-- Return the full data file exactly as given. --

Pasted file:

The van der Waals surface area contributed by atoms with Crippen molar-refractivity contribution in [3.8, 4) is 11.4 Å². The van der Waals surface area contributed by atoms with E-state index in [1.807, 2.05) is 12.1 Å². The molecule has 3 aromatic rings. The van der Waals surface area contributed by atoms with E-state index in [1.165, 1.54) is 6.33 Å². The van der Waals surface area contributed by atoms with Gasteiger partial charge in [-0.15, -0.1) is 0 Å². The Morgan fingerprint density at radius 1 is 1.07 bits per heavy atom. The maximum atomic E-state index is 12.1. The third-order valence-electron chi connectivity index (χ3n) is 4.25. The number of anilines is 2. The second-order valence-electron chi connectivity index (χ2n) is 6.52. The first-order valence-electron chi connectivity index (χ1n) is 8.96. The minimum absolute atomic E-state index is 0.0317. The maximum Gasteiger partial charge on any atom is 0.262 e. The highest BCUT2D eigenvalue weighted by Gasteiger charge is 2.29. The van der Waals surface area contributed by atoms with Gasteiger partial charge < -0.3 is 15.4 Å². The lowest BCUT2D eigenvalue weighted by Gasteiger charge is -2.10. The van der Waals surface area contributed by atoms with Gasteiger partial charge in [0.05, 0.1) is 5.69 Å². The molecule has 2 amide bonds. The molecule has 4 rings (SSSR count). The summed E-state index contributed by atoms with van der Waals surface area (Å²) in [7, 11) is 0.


The van der Waals surface area contributed by atoms with Crippen molar-refractivity contribution in [3.8, 4) is 11.4 Å². The van der Waals surface area contributed by atoms with E-state index in [1.807, 2.05) is 12.1 Å². The molecule has 3 aromatic rings. The van der Waals surface area contributed by atoms with E-state index in [1.165, 1.54) is 6.33 Å². The van der Waals surface area contributed by atoms with Gasteiger partial charge in [-0.15, -0.1) is 0 Å². The Morgan fingerprint density at radius 1 is 1.07 bits per heavy atom. The maximum atomic E-state index is 12.1. The third-order valence-electron chi connectivity index (χ3n) is 4.25. The number of anilines is 2. The second-order valence-electron chi connectivity index (χ2n) is 6.52. The first-order valence-electron chi connectivity index (χ1n) is 8.96. The minimum absolute atomic E-state index is 0.0317. The maximum Gasteiger partial charge on any atom is 0.262 e. The highest BCUT2D eigenvalue weighted by Gasteiger charge is 2.29. The van der Waals surface area contributed by atoms with Gasteiger partial charge < -0.3 is 15.4 Å². The lowest BCUT2D eigenvalue weighted by Gasteiger charge is -2.10. The van der Waals surface area contributed by atoms with Gasteiger partial charge in [0.05, 0.1) is 5.69 Å². The molecule has 2 amide bonds. The molecule has 4 rings (SSSR count). The summed E-state index contributed by atoms with van der Waals surface area (Å²) in [7, 11) is 0.